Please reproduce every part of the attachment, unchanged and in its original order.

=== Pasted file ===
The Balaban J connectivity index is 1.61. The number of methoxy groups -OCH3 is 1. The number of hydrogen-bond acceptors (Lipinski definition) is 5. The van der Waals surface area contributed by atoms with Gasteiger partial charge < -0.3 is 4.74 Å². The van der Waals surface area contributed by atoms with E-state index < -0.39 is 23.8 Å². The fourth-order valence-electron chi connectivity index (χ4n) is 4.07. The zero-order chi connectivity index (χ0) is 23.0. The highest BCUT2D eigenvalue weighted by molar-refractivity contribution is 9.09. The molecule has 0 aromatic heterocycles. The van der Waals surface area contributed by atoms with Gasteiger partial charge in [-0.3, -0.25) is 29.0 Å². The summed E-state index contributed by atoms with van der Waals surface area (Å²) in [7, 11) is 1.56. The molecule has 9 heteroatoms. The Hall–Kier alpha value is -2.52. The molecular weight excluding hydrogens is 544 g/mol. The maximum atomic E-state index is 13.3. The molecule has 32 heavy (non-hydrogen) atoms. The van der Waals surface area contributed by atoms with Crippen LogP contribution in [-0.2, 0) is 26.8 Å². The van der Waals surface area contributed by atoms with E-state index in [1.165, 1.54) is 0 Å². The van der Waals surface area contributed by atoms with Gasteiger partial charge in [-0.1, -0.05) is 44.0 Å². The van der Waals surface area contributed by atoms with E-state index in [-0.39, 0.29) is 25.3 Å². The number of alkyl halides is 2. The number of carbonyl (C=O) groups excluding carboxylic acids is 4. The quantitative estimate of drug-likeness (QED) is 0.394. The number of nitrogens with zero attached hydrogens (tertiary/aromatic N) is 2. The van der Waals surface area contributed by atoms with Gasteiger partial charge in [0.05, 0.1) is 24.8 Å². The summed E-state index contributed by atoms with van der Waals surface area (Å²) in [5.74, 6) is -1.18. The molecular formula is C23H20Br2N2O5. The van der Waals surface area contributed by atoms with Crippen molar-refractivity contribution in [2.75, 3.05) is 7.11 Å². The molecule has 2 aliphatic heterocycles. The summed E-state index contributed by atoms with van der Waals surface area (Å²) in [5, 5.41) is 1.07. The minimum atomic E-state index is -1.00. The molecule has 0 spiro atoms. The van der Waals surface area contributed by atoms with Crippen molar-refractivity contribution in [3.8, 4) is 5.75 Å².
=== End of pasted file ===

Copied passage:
The Balaban J connectivity index is 1.61. The number of methoxy groups -OCH3 is 1. The number of hydrogen-bond acceptors (Lipinski definition) is 5. The van der Waals surface area contributed by atoms with Gasteiger partial charge < -0.3 is 4.74 Å². The van der Waals surface area contributed by atoms with E-state index < -0.39 is 23.8 Å². The fourth-order valence-electron chi connectivity index (χ4n) is 4.07. The zero-order chi connectivity index (χ0) is 23.0. The highest BCUT2D eigenvalue weighted by molar-refractivity contribution is 9.09. The molecule has 0 aromatic heterocycles. The van der Waals surface area contributed by atoms with Gasteiger partial charge in [-0.3, -0.25) is 29.0 Å². The summed E-state index contributed by atoms with van der Waals surface area (Å²) in [7, 11) is 1.56. The molecule has 9 heteroatoms. The Hall–Kier alpha value is -2.52. The molecular weight excluding hydrogens is 544 g/mol. The maximum atomic E-state index is 13.3. The molecule has 32 heavy (non-hydrogen) atoms. The van der Waals surface area contributed by atoms with Crippen LogP contribution in [-0.2, 0) is 26.8 Å². The van der Waals surface area contributed by atoms with E-state index in [1.165, 1.54) is 0 Å². The van der Waals surface area contributed by atoms with Gasteiger partial charge in [-0.1, -0.05) is 44.0 Å². The van der Waals surface area contributed by atoms with E-state index in [-0.39, 0.29) is 25.3 Å². The number of alkyl halides is 2. The number of carbonyl (C=O) groups excluding carboxylic acids is 4. The quantitative estimate of drug-likeness (QED) is 0.394. The number of nitrogens with zero attached hydrogens (tertiary/aromatic N) is 2. The van der Waals surface area contributed by atoms with Gasteiger partial charge in [0.05, 0.1) is 24.8 Å². The summed E-state index contributed by atoms with van der Waals surface area (Å²) in [5.74, 6) is -1.18. The molecular formula is C23H20Br2N2O5. The van der Waals surface area contributed by atoms with Crippen molar-refractivity contribution in [2.75, 3.05) is 7.11 Å². The molecule has 2 aliphatic heterocycles. The summed E-state index contributed by atoms with van der Waals surface area (Å²) in [5, 5.41) is 1.07. The minimum atomic E-state index is -1.00. The molecule has 0 spiro atoms. The van der Waals surface area contributed by atoms with Crippen molar-refractivity contribution in [3.8, 4) is 5.75 Å².